How could I have known that murder could sometimes smell like honeysuckle?
Once inside, he gives Mrs. Dietrichson his usual sales pitch, but she's not going for it. Then, knowing her husband ins't around, Walter tries to sell Mrs. Dietrichson a little something on the down low...and this time I'm not talkin' about insurance. Unfortunately for Walter, she's not going for that either, and he is told to come back later in the week to speak with Mr. Dietrichson regarding the insurance.
A few days later Walter gets a call at his office from Mrs. Dietrichson, who asks him to drop by after he gets off, presumably to speak with her husband. Walter arrives at her house, however, to discover that he and Mrs. Dietrichson are alone yet again, with no impending timetable of her husband's return. This time, it is she who gives Walter the sales pitch. She asks Walter about the coverage polices regarding accidental death, and what kind of benefits that might mean for her if she were to take out a claim on her husband's life in the event some terrible tragedy were to befall him.
Walter quickly catches on, however, and wants nothing to do with it. He cracks a couple of wise jokes before making a b-line for the front door. Back at his apartment, Walter is kicking himself for walking out on the beautiful Mrs. Dietrichson, thinking he blew his only shot of ever seeing her again. Then a knock at the door. It's Phyllis with Walter's hat, which he forgot back at her house during his mad scramble for the door. After a few back-and-forth exchanges of loquacious banter laden with innuendo of the sexual variety, Walter apologizes and tells Phyllis that he's crazy about her. To which she replies, "I'm crazy about you too, Walter."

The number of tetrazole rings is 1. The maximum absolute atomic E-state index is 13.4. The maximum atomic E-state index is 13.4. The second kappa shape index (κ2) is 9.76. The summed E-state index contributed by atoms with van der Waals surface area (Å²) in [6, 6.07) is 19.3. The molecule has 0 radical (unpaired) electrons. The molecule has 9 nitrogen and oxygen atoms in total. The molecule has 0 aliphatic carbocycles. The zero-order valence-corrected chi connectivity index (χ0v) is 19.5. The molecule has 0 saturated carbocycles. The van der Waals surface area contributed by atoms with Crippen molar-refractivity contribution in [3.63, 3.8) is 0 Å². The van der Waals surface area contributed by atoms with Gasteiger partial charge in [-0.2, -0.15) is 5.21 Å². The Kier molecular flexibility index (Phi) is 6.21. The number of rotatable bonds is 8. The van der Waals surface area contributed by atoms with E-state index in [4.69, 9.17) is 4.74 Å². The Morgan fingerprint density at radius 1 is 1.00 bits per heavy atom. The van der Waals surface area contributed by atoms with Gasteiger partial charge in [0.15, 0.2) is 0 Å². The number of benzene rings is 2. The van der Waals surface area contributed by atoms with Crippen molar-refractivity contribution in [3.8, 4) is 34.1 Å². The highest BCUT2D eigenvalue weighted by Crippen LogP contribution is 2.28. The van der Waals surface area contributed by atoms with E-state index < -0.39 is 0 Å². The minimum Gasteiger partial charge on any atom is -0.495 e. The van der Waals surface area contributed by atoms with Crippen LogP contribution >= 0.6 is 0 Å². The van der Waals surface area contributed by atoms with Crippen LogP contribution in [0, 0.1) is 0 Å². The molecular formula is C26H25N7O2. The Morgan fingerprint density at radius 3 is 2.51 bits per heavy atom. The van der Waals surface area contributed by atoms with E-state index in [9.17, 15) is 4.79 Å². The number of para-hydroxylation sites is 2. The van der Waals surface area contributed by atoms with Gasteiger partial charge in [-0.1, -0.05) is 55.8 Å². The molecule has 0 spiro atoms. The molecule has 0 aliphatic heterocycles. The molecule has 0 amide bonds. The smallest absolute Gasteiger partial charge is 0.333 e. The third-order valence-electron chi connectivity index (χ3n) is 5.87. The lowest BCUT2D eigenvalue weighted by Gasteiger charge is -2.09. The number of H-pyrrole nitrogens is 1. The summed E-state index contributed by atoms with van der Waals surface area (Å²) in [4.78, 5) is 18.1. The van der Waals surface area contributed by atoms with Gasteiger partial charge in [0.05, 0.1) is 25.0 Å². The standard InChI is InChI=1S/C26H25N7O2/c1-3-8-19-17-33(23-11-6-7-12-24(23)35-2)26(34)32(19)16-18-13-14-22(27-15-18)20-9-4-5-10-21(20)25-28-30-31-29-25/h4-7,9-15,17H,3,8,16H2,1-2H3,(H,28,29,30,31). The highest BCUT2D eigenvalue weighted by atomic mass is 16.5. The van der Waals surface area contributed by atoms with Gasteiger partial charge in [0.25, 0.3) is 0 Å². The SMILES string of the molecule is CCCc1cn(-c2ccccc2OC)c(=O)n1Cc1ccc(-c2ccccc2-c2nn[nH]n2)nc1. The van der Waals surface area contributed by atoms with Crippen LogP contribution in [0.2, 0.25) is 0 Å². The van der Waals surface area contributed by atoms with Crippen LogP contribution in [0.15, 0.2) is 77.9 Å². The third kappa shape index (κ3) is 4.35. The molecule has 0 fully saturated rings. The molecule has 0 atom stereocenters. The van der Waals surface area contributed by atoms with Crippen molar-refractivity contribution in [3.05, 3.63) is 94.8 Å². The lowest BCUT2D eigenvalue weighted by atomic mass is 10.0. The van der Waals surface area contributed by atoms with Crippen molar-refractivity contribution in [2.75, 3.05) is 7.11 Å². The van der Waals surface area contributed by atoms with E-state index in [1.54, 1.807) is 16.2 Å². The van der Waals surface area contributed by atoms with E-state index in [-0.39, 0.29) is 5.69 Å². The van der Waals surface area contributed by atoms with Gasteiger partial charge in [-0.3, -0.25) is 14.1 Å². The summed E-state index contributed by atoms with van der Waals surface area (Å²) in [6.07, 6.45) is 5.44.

So crazy, it turns out, that they are both willing to commit murder in order to be together. Together the two hatch a plan for the perfect murder, one that will get Mr. Dietrichson out of the picture for good, and allow them to collect Double Indemnity on his life.
Billy Wilder directs this 1944 noir classic starring Fred MacMurray, Barbara Stanwyck, and Edward G. Robinson. Double Indemnity is easily one of the best films of all time, and in my opinion, the greatest and most iconic film noir of all time as well. All the elements are on display in this classic tale of human lust and desire. Will Walter and Mrs. Dietrichson get away with the perfect murder? Only time will tell. One thing's for sure, however. There are no happy endings in Dark City.